It's been an eventful race so far out here in Dubai, with the most exciting news being that Team Need For Speed are out in the lead. The #76 BMW Z4 Coupé took the lead in the fourth hour – and hasn't looked like losing it yet. As rival cars fortunes have ebbed and flowed, #76 has been setting a blistering pace. But there's still a long way to go…
Despite starting at 2pm the race quickly descends into long shadows and twilight, and there would only be four hours of racing before sunset.
As soon as night falls, the race seems to completely change character: the concentration needed by every driver is phenomenal, with over 80s cars of varying speeds vying for the same piece of track.
Earlier in the day the grid formation was pretty much like any other – cars, mechanics, grid girls. The difference was the sheer length of the grid: I needed a taxi to get get me from one end to the other!
#76 had qualified in sixth position – there wouldn't be many cars in front of them for the rolling start.
Everyone seemed pretty relaxed: it wasn't half as hectic as grids in FIA GT for instance. Drivers took their time getting ready.
The big silver elephant in the room is Mercedes. Their trio of SLS coupés set solid times in the top class, but you just got the feeling that they would be in the running when it counts.
For the Speedhunters team, the priority was getting to the first corner in time: that meant cutting short our grid tour and sprinting for the SUV. We headed for the grandstands at the end of the start-straight.
From there you had a good choice of positions: either down low by the fence, on the steps or in the grandstands themselves. Will and I took top cover whilst Rod hunkered down by the fence.
The grandstands back onto yet another half-completed building at the Autodrome: the skeletal structure at least has glazing at this end, which provided some interesting reflections if not the shops, restaurants and hotel it will eventually contain…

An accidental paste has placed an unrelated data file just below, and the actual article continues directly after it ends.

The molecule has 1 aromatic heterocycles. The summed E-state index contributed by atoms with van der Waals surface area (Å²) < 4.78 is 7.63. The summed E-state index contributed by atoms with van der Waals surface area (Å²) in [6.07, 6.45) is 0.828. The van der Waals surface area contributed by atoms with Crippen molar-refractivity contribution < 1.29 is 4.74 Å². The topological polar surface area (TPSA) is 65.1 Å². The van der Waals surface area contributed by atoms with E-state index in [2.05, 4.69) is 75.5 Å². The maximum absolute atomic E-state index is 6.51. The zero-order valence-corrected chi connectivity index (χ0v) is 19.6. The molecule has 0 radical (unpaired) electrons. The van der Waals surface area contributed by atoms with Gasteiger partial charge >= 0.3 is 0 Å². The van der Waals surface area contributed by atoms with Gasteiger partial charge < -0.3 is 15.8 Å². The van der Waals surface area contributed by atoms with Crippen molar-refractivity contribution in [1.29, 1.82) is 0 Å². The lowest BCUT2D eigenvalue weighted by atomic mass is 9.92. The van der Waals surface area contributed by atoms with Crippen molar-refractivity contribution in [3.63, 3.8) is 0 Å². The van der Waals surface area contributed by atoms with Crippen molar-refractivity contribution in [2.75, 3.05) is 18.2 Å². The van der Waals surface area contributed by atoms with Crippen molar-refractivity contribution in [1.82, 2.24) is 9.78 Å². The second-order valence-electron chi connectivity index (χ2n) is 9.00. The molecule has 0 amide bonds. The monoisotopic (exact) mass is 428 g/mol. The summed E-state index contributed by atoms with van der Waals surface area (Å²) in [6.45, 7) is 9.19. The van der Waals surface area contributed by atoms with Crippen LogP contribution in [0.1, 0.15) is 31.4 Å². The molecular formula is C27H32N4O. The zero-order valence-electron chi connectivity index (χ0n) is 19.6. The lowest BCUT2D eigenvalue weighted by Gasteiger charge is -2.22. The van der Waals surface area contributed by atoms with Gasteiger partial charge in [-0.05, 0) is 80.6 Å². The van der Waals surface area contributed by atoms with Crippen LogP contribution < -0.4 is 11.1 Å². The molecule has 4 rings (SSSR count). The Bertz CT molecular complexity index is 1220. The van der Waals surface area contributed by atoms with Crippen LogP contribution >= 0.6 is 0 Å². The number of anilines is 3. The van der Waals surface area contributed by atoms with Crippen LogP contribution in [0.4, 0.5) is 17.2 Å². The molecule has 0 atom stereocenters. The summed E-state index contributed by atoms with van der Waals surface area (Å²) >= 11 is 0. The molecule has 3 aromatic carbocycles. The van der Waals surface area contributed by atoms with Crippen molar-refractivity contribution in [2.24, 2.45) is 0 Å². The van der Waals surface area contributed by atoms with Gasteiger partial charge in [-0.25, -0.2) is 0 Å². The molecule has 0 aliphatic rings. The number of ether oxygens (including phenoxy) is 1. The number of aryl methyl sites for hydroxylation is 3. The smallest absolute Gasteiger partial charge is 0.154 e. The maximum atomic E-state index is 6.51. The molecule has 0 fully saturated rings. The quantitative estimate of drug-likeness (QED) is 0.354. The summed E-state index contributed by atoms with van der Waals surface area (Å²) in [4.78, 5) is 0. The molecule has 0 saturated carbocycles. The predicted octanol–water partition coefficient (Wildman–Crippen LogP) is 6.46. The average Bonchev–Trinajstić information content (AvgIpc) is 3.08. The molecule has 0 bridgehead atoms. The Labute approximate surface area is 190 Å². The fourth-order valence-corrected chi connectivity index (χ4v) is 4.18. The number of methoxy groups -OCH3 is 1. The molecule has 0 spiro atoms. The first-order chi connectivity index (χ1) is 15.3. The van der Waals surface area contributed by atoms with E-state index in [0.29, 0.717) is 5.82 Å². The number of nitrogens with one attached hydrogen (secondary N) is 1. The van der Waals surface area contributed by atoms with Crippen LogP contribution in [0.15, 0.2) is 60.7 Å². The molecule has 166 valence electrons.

It's the waiting… And wondering if you've picked a good spot.
Photographers were evenly spread above and below: no angle left uncovered it would seem!
After two formation laps the field took off. After the initial first corner melée – which everyone actually got through without incident – the cars settled down into three big gaggles: GT3s up front, GTs in the middle and then tourers at the back, with just a few stragglers making their way through from the back. Out in front were the two Lamborghinis, with the #83 Gulf car out-dragging the black Reiter Gallardo into the first corner.
After a cautious start, Claudia Hurtgen in #76 maintained position for a couple of laps before attacking: she quickly moved up to second and hunted down the leading Gallardo, chasing it through the back-markers. But after just one lap we'd seen the first of the race's Code 60s, neutralising the pack: Code 60s are virtual safety car periods, where the cars have to maintain an average 60kph speed, ensuring they slowly circulate on five-minute laps whilst incidents are cleared up.
The cause of the Code 60 was a horrific crash for the #32 Jet Alliance Porsche: it smashed into the barriers at the far end of the track, flattening a corner of the car.